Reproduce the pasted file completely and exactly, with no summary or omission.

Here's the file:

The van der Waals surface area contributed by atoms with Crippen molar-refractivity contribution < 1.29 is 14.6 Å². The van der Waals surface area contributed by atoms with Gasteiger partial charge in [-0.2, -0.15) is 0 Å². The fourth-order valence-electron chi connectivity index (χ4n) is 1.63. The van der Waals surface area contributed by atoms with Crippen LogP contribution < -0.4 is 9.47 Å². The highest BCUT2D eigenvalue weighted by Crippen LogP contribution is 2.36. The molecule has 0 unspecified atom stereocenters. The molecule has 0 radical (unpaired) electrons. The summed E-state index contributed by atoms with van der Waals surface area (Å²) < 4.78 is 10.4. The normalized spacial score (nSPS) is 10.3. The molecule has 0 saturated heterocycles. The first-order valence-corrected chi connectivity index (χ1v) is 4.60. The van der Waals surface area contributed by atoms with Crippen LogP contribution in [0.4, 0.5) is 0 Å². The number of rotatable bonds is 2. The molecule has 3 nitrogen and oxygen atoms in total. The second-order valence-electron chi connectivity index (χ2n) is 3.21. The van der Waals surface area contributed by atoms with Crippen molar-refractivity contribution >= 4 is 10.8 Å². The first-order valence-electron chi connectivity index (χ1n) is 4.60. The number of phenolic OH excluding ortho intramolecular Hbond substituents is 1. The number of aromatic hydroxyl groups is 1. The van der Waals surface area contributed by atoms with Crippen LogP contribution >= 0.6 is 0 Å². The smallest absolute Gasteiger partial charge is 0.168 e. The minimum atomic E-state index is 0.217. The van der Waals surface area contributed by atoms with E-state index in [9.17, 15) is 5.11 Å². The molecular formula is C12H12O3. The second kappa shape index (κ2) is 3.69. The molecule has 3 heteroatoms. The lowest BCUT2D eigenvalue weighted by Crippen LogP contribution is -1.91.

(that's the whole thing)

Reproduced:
The van der Waals surface area contributed by atoms with Crippen molar-refractivity contribution < 1.29 is 14.6 Å². The van der Waals surface area contributed by atoms with Gasteiger partial charge in [-0.2, -0.15) is 0 Å². The fourth-order valence-electron chi connectivity index (χ4n) is 1.63. The van der Waals surface area contributed by atoms with Crippen LogP contribution < -0.4 is 9.47 Å². The highest BCUT2D eigenvalue weighted by Crippen LogP contribution is 2.36. The molecule has 0 unspecified atom stereocenters. The molecule has 0 radical (unpaired) electrons. The summed E-state index contributed by atoms with van der Waals surface area (Å²) < 4.78 is 10.4. The normalized spacial score (nSPS) is 10.3. The molecule has 0 saturated heterocycles. The first-order valence-corrected chi connectivity index (χ1v) is 4.60. The van der Waals surface area contributed by atoms with Crippen LogP contribution in [0.4, 0.5) is 0 Å². The number of rotatable bonds is 2. The molecule has 3 nitrogen and oxygen atoms in total. The second-order valence-electron chi connectivity index (χ2n) is 3.21. The van der Waals surface area contributed by atoms with Crippen molar-refractivity contribution >= 4 is 10.8 Å². The first-order valence-electron chi connectivity index (χ1n) is 4.60. The number of phenolic OH excluding ortho intramolecular Hbond substituents is 1. The number of aromatic hydroxyl groups is 1. The van der Waals surface area contributed by atoms with Crippen LogP contribution >= 0.6 is 0 Å². The smallest absolute Gasteiger partial charge is 0.168 e. The minimum atomic E-state index is 0.217. The van der Waals surface area contributed by atoms with E-state index in [9.17, 15) is 5.11 Å². The molecular formula is C12H12O3. The second kappa shape index (κ2) is 3.69. The molecule has 3 heteroatoms. The lowest BCUT2D eigenvalue weighted by Crippen LogP contribution is -1.91.